There was a loose end in my piece on the astonishing proliferation of ARM microprocessors. How did they come to dominate the low-power niche? The first processor designed in 1985 by ARM’s ancestor Acorn was for a desktop computer the size and shape of a large typewriter, run off the mains. Surely power efficiency wasn’t a priority?
The answer is: good old British penny-pinching, with an assist from good old Brummagem standards of manufacturing.
From a story by Chris Bidmead for The Register:
According to [Acorn’s co-founder Stephen] Furber. “We designed the ARM for an Acorn desktop product, where power isn’t of primary importance. But it had to be cheap. Cheap meant it had to go in a plastic package, plastic packages have a fairly high thermal resistance, so we had to bring it in under 1W.”
When the first test chips came back from the lab on the 26 April 1985, Furber plugged one into a development board, and was happy to see it working perfectly first time. Deeply puzzling, though, was the reading on the multimeter connected in series with the power supply. The needle was at zero: the processor seemed to be consuming no power whatsoever.
As [the designer Sophie] Wilson tells it: “The development board plugged the chip into had a fault: there was no current being sent down the power supply lines at all. The processor was actually running on leakage from the logic circuits. So the low-power big thing that the ARM is most valued for today, the reason that it’s on all your mobile phones, was a complete accident.”
Wilson had, it turned out, designed a powerful 32-bit processor that consumed no more than a tenth of a Watt.
Of course, somebody would have developed a low-power line of processors: the large potential market in mobile devices was obvious, and the RISC idea had been around for a while. Indeed, ARM has smaller competitors today, such as MIPS. However, it’s a matter of some interest in Britain how, against the odds, and the powerful economies of networking of Silicon Valley, a sleepy university town in the Fens managed to grab and hold on to a gratifyingly large slice of one of the world’s key technologies.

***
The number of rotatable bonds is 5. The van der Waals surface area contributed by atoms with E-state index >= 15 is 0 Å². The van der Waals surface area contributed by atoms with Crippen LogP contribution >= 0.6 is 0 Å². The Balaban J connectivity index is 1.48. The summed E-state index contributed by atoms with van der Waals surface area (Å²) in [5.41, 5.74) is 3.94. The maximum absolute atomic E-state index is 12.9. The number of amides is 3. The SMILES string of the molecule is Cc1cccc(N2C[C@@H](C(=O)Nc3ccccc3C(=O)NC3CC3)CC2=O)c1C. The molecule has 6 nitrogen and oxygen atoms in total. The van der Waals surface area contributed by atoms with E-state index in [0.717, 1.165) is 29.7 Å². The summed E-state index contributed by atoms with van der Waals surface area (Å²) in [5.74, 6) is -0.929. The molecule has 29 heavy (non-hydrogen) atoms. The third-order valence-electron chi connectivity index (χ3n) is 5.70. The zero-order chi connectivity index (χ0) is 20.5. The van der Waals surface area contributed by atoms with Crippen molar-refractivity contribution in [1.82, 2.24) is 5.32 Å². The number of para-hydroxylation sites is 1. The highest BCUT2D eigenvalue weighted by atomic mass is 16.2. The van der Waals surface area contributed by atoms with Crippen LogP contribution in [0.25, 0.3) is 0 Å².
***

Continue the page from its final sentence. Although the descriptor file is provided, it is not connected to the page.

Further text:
Pure luck? Not quite.
The designer of the chip, Sophie Wilson, was a young man of very superior talent. That’s not a typo: she is transgendered, and at the time was Roger Wilson. He was part of a very small team – including Chris Curry and Andy Hopper as well as Furber and Wilson – brought together at Acorn by an young expatriate Austrian venture capitalist called Hermann Hauser.
Why didn’t Wilson go and sell his high talents for lots of $$$ in Silicon Valley? Cambridge (England) is a nice environment apart from the weather, but so’s the Bay Area. My guess is that his/her transsexuality enormously raised the bar. Cambridge has long been tolerant of sexual diversity; think of Keynes, G.H. Hardy, the Apostles, and Alan Turing, not to mention Burgess and Blunt. Transsexuality is the ultimate test of such understanding, and if you are transgender and have found a safe and accepting environment, you will be very reluctant to leave it.
San Francisco is tolerant too, but Silicon Valley was created by strait-laced mid-Westerners (according to Tom Wolfe’s fine essay on Robert Noyce). Isn’t the hard-driving culture macho in other senses? The risks of moving in 1980 would have been very high to Roger Wilson. Sophie Wilson, presumably a wealthy woman, still lives a life of retiring domesticity in a satellite village near Cambridge. She is clearly strongly attached to the city.
So I suspect that the success of ARM is partly down to Cambridge’s exceptional tolerance. (It’s exceptional by British standards, themselves more relaxed today than middle America’s.) Discrimination is inefficient as well as wrong; and doing the right thing can pay off in the Kingdom of Serendip where we all live on alternate days.
A great engineer: